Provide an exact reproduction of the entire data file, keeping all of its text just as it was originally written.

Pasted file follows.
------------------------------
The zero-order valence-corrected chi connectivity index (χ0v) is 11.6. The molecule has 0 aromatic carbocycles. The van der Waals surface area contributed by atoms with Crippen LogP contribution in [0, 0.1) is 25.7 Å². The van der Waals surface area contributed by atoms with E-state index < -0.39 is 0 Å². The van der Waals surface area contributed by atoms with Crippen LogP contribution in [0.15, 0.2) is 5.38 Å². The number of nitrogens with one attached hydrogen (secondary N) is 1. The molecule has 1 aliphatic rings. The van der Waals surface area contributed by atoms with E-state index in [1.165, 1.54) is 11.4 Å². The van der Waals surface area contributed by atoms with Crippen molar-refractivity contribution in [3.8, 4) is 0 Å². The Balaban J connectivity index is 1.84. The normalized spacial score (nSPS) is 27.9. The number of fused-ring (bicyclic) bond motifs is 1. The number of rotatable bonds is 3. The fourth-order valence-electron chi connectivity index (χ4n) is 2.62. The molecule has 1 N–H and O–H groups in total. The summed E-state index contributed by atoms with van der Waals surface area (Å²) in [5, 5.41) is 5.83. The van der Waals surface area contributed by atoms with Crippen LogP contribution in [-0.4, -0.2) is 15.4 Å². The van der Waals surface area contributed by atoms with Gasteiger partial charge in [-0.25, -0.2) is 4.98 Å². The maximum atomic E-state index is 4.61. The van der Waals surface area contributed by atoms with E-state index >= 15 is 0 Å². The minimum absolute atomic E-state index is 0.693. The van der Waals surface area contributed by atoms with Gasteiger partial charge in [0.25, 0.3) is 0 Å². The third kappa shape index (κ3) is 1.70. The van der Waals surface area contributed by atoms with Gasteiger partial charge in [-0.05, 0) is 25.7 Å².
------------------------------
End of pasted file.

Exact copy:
The zero-order valence-corrected chi connectivity index (χ0v) is 11.6. The molecule has 0 aromatic carbocycles. The van der Waals surface area contributed by atoms with Crippen LogP contribution in [0, 0.1) is 25.7 Å². The van der Waals surface area contributed by atoms with E-state index < -0.39 is 0 Å². The van der Waals surface area contributed by atoms with Crippen LogP contribution in [0.15, 0.2) is 5.38 Å². The number of nitrogens with one attached hydrogen (secondary N) is 1. The molecule has 1 aliphatic rings. The van der Waals surface area contributed by atoms with E-state index in [1.165, 1.54) is 11.4 Å². The van der Waals surface area contributed by atoms with Crippen molar-refractivity contribution in [3.8, 4) is 0 Å². The Balaban J connectivity index is 1.84. The normalized spacial score (nSPS) is 27.9. The number of fused-ring (bicyclic) bond motifs is 1. The number of rotatable bonds is 3. The fourth-order valence-electron chi connectivity index (χ4n) is 2.62. The molecule has 1 N–H and O–H groups in total. The summed E-state index contributed by atoms with van der Waals surface area (Å²) in [5, 5.41) is 5.83. The van der Waals surface area contributed by atoms with Crippen LogP contribution in [-0.4, -0.2) is 15.4 Å². The van der Waals surface area contributed by atoms with Gasteiger partial charge in [-0.25, -0.2) is 4.98 Å². The maximum atomic E-state index is 4.61. The van der Waals surface area contributed by atoms with E-state index >= 15 is 0 Å². The minimum absolute atomic E-state index is 0.693. The van der Waals surface area contributed by atoms with Gasteiger partial charge in [0.25, 0.3) is 0 Å². The third kappa shape index (κ3) is 1.70. The van der Waals surface area contributed by atoms with Gasteiger partial charge in [-0.05, 0) is 25.7 Å².